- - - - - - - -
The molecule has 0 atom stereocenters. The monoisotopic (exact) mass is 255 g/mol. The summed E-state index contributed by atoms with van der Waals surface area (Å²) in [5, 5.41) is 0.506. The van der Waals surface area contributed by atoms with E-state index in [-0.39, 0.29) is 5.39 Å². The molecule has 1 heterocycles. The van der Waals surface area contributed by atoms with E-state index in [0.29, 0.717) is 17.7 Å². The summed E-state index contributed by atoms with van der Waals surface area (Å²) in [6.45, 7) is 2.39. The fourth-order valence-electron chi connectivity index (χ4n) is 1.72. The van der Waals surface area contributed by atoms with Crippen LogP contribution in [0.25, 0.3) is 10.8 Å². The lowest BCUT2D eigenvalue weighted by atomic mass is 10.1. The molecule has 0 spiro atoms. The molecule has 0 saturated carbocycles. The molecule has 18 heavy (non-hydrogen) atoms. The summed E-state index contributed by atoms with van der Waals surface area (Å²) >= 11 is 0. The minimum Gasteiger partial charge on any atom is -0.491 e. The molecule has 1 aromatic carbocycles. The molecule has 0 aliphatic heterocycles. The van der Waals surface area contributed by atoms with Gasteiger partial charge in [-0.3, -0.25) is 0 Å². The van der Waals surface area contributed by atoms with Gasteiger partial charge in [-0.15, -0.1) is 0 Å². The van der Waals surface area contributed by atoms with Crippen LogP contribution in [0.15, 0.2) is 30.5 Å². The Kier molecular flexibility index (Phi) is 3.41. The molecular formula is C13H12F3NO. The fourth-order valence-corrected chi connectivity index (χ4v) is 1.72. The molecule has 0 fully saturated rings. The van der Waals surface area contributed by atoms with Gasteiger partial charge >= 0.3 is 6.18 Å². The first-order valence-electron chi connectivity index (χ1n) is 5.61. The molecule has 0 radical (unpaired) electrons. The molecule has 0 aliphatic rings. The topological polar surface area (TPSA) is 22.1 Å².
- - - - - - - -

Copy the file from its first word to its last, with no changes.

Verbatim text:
The molecule has 0 atom stereocenters. The monoisotopic (exact) mass is 255 g/mol. The summed E-state index contributed by atoms with van der Waals surface area (Å²) in [5, 5.41) is 0.506. The van der Waals surface area contributed by atoms with E-state index in [-0.39, 0.29) is 5.39 Å². The molecule has 1 heterocycles. The van der Waals surface area contributed by atoms with E-state index in [0.29, 0.717) is 17.7 Å². The summed E-state index contributed by atoms with van der Waals surface area (Å²) in [6.45, 7) is 2.39. The fourth-order valence-electron chi connectivity index (χ4n) is 1.72. The van der Waals surface area contributed by atoms with Crippen LogP contribution in [0.25, 0.3) is 10.8 Å². The lowest BCUT2D eigenvalue weighted by atomic mass is 10.1. The molecule has 0 spiro atoms. The molecule has 0 saturated carbocycles. The molecule has 18 heavy (non-hydrogen) atoms. The summed E-state index contributed by atoms with van der Waals surface area (Å²) >= 11 is 0. The minimum Gasteiger partial charge on any atom is -0.491 e. The molecule has 1 aromatic carbocycles. The molecule has 0 aliphatic heterocycles. The van der Waals surface area contributed by atoms with Gasteiger partial charge in [-0.3, -0.25) is 0 Å². The van der Waals surface area contributed by atoms with Gasteiger partial charge in [-0.15, -0.1) is 0 Å². The van der Waals surface area contributed by atoms with Crippen LogP contribution in [0.15, 0.2) is 30.5 Å². The Kier molecular flexibility index (Phi) is 3.41. The molecular formula is C13H12F3NO. The fourth-order valence-corrected chi connectivity index (χ4v) is 1.72. The molecule has 0 fully saturated rings. The van der Waals surface area contributed by atoms with Gasteiger partial charge >= 0.3 is 6.18 Å². The first-order valence-electron chi connectivity index (χ1n) is 5.61. The molecule has 0 radical (unpaired) electrons. The molecule has 0 aliphatic rings. The topological polar surface area (TPSA) is 22.1 Å².